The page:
Today’s management and accounting textbooks pay the briefest lip service, if at all, to the scientific management school of thought. Not unreasonably, causes of this omission can include some of the justifiable criticisms levelled at the school’s philosophies and impacts on organisations and their workers. Most books, conference papers and journal articles in the accounting discipline make no reference at all to these founders of contemporary management and accounting thought and practice. Any acknowledgement is usually confined to Taylor and Fayol. Our neglect of Urwick’s contribution to accounting is even more pronounced. Yet the role assigned to accounting by Taylor, Fayol and subsequently Urwick was significant and persuasive. Given the dominance of scientific management in early 20th century business and government and its influence upon management and accounting thinking long after its initial dominance had waned, a strong case can be made that the above approaches to financial management, planning, and control can still be found in contemporary accounting today and reflects particularly the extended period of Urwick’s advocacy (Parker 1986ab; Parker and Lewis, 1995).
Our contemporary broadening of approaches to financial and management planning and control again almost unwittingly reflect elements of what scientific management pioneers such as Urwick propounded. It is an unwitting reflection for two main reasons. First it is borne of an ignorance of the history of accounting and scientific management. However second, it is borne of a simplistic understanding of what Urwick originally advocated. His was a view of planning and control that differs from the way in which it has been conventionally stereotyped. Instead it was a longer time framed, more flexible, environmentally sensitive and contextualised approach to planning than contemporary accounting researchers and practitioners recognise. His business and budgetary planning approaches were both comprehensive and contingent with planning and control having equal importance and being indissolubly linked. Arguably, contemporary accounting researchers and practitioners have rediscovered and reinvigorated this emphasis and pursuit.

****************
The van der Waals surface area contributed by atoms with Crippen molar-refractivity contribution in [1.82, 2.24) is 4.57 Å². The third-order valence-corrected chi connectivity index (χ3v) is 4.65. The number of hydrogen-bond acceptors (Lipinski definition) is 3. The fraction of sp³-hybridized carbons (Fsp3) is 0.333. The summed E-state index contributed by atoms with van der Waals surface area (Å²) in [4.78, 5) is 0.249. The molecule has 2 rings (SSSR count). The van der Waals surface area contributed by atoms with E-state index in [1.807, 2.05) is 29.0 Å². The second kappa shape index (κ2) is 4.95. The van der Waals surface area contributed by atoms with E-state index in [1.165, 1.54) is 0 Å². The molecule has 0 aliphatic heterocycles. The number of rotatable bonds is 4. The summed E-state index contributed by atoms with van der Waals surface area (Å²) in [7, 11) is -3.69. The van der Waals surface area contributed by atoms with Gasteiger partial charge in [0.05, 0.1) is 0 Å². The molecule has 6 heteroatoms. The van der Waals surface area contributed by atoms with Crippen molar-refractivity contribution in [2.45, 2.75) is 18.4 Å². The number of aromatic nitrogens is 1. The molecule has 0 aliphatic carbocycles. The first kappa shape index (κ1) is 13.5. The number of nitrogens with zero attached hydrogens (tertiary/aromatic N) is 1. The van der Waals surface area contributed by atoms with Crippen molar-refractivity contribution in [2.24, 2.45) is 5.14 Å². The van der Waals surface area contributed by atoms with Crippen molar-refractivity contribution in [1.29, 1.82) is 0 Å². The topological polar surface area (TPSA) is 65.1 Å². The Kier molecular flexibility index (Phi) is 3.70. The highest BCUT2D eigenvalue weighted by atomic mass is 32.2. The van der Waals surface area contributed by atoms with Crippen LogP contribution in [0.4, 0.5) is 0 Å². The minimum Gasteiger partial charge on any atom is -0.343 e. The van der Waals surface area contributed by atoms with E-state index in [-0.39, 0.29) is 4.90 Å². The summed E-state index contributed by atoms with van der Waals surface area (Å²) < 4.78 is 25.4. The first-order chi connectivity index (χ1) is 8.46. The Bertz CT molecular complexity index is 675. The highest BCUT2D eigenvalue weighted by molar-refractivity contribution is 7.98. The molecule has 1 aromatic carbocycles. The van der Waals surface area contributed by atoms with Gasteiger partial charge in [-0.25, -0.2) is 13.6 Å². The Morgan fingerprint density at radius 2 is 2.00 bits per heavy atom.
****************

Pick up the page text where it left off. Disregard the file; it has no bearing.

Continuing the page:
Accounting today is replete with latent scientism. It surfaces and resurfaces as outcroppings of philosophical layers built up over the last 150 years of scientific management development and advocacy. Yet for most of the contemporary accounting community, scientific management remains a distantly vague memory whose continuing influence remains a mystery. To better understand our contemporary accounting issues and practices, and to better inform our attempts at managing organisational and global change, we need to rediscover and reinterpret the original writings of such significant pioneers. Amongst those whose ideas are still reflected in our thinking today, Lyndall Urwick deserves our serious attention.